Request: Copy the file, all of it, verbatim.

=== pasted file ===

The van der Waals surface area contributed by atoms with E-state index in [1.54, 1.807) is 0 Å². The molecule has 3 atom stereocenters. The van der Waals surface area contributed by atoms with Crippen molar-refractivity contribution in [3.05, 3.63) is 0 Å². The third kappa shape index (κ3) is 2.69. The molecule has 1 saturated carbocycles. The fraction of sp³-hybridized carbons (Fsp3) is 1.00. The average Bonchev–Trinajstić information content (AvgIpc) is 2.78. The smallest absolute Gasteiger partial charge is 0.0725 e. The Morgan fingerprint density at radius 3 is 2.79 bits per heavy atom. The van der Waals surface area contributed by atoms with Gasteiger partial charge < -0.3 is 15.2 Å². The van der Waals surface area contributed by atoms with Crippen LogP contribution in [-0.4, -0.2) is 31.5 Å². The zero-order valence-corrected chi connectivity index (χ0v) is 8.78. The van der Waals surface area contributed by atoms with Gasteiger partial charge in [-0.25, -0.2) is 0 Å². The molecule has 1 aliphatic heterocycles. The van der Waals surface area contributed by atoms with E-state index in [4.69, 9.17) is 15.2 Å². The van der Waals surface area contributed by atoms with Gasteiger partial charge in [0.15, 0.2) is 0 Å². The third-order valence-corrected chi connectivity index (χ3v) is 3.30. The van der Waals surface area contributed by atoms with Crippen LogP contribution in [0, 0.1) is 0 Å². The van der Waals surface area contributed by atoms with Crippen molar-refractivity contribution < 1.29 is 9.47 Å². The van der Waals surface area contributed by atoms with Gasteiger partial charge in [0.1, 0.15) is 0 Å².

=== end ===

The van der Waals surface area contributed by atoms with E-state index in [1.54, 1.807) is 0 Å². The molecule has 3 atom stereocenters. The van der Waals surface area contributed by atoms with Crippen molar-refractivity contribution in [3.05, 3.63) is 0 Å². The third kappa shape index (κ3) is 2.69. The molecule has 1 saturated carbocycles. The fraction of sp³-hybridized carbons (Fsp3) is 1.00. The average Bonchev–Trinajstić information content (AvgIpc) is 2.78. The smallest absolute Gasteiger partial charge is 0.0725 e. The Morgan fingerprint density at radius 3 is 2.79 bits per heavy atom. The van der Waals surface area contributed by atoms with Gasteiger partial charge < -0.3 is 15.2 Å². The van der Waals surface area contributed by atoms with Crippen LogP contribution in [-0.4, -0.2) is 31.5 Å². The zero-order valence-corrected chi connectivity index (χ0v) is 8.78. The van der Waals surface area contributed by atoms with Gasteiger partial charge in [-0.25, -0.2) is 0 Å². The molecule has 1 aliphatic heterocycles. The van der Waals surface area contributed by atoms with E-state index in [4.69, 9.17) is 15.2 Å². The van der Waals surface area contributed by atoms with Gasteiger partial charge in [0.15, 0.2) is 0 Å². The third-order valence-corrected chi connectivity index (χ3v) is 3.30. The van der Waals surface area contributed by atoms with Crippen LogP contribution in [0, 0.1) is 0 Å². The van der Waals surface area contributed by atoms with Crippen molar-refractivity contribution < 1.29 is 9.47 Å². The van der Waals surface area contributed by atoms with Gasteiger partial charge in [0.1, 0.15) is 0 Å².